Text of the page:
February 20, 2019

Mary Washington Welcomes New Victim Advocate

Jaime Opanashuk shivered as she stood on Campus Walk asking students to spin a Wheel of Fortune-like disc filled with interpersonal-experience scenarios. If they were the characters described in the story on which they landed, Opanashuk asked, what would they do next? “My name’s Jaime,” she told those who played the game Monday, reminding them […]

Kayla Smith: Right on Time

If you’ve ever gotten an email reminder to approve your MyTime hours, it probably came from UMW Payroll Accountant Kayla Smith.

But does she ever forget to approve her own?

Kayla Smith

UMW Payroll Accountant Kayla Smith. Photo by Karen Pearlman

“I can honestly say that my timecard is always approved by the deadline,” said Smith, who earned a bachelor’s degree in business administration (with a focus in accounting) at Mary Washington.

Her precision isn’t surprising, considering her professional world – analyzing reports, handling reconciliations, reviewing timecards – revolves around accuracy.

She was working as an accountant in Washington, D.C., when she saw an opening at her alma mater and “couldn’t resist.”

“This campus is full of beautiful memories for me,” said Smith, who’s pursuing a master’s degree and hopes to become a CPA. “It’s truly an amazing place to be, both as a student and as an employee.”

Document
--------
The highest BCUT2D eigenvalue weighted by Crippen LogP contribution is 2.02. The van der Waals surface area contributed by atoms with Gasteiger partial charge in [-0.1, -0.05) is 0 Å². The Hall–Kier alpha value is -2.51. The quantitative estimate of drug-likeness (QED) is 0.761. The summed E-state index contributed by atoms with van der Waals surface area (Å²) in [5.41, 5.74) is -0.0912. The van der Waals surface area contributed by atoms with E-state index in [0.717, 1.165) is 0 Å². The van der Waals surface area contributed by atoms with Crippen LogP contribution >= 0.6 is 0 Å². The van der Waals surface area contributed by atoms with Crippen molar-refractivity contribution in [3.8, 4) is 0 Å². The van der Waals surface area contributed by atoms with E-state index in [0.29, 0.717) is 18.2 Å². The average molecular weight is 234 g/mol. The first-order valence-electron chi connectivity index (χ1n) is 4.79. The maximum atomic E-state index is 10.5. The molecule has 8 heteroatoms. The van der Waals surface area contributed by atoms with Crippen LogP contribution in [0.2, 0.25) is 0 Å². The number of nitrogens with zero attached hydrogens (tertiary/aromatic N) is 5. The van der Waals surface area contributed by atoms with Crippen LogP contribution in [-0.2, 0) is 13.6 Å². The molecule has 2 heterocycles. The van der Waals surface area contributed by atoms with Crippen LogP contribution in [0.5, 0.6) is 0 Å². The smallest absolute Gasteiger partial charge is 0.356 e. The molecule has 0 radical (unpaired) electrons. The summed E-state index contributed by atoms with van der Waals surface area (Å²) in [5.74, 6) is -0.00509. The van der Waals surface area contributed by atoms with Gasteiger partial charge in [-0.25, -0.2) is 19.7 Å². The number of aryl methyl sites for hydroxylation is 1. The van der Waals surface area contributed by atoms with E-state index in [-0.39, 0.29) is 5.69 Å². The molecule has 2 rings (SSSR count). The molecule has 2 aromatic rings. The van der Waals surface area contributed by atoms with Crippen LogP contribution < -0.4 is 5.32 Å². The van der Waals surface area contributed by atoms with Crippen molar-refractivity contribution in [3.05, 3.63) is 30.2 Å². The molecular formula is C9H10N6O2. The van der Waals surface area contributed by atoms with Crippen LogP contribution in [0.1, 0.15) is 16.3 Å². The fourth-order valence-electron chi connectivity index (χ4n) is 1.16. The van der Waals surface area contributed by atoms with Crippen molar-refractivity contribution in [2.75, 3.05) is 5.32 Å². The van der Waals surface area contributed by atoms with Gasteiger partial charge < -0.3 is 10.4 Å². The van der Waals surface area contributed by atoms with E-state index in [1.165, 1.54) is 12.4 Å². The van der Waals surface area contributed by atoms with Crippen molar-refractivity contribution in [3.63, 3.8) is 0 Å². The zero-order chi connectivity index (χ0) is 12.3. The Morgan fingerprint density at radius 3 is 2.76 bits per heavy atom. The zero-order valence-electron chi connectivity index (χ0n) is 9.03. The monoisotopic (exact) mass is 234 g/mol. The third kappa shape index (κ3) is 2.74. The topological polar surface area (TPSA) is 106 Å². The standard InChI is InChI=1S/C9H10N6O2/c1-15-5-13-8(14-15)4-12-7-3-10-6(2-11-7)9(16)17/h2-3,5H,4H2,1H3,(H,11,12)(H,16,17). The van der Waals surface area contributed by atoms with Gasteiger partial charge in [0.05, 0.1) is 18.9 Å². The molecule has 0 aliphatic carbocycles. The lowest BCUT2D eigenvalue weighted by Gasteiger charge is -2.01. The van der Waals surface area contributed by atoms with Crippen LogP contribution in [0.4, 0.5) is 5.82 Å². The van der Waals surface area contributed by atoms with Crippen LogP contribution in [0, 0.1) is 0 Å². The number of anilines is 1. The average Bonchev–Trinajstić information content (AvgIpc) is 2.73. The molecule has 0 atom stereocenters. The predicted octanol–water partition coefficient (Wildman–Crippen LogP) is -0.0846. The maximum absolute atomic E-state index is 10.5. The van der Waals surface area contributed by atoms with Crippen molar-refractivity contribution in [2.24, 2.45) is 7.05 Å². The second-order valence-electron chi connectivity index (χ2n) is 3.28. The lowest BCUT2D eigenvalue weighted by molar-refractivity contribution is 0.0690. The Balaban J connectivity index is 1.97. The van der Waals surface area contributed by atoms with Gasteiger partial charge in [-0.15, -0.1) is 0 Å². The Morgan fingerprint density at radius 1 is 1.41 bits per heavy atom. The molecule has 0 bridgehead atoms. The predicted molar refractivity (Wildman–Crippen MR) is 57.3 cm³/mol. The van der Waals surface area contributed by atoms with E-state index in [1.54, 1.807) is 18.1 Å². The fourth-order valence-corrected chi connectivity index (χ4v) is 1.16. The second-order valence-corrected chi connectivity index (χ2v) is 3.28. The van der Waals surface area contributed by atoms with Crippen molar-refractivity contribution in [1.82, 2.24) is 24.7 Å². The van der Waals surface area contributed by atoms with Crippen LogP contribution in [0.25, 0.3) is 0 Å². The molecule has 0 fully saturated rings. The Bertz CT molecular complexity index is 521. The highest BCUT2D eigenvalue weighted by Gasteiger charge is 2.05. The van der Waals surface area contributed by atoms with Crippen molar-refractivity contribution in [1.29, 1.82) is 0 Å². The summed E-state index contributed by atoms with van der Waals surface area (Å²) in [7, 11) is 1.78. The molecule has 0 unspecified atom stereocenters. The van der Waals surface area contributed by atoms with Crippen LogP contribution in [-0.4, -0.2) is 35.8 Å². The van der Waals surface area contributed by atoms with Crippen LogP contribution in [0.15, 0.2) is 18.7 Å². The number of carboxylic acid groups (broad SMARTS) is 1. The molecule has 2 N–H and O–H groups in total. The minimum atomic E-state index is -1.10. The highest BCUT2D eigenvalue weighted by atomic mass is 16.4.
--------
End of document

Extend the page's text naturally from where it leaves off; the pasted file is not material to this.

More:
Q: What’s most rewarding about your job?
A: When I feel like I truly helped someone, even if it was just assisting with a leave request. I also get to be part of an extremely dedicated group of individuals who work diligently every day to ensure that payroll operations run smoothly.

Q: What’s most challenging?
A: Payroll is a complex machine with lots of small working parts. We have to make complicated calculations that impact peoples’ pay. We’re responsible for interpreting and abiding by policies. It can be intimidating. Thankfully there’s no shortage of knowledge at UMW and there’s always someone to check behind me!

butterfly picture

Princess Bubblegum and Butterflies by Maggie Smith

Q: What’s the best thing in your office?
A: My 5-year-old daughter, Maggie, drew a picture called “Princess Bubblegum and butterflies.” Every time I look at it, I smile. It’s like having a small piece of her with me all day to motivate me.

Q: Is accounting as boring as some people think?
A: Accounting is so fun! There are always opportunities to learn and grow. It’s never-ending and always changing. It’s rewarding to solve complicated problems by analyzing and sorting data. It feels like such an accomplishment each time you find a solution!

Q: What do you think of MyTime?
A: It’s a fantastic program. It does a great job of generating reports for supervisors and employees, and catching timecard errors. I’ve used several timekeeping systems, and I’d definitely say that MyTime is my favorite.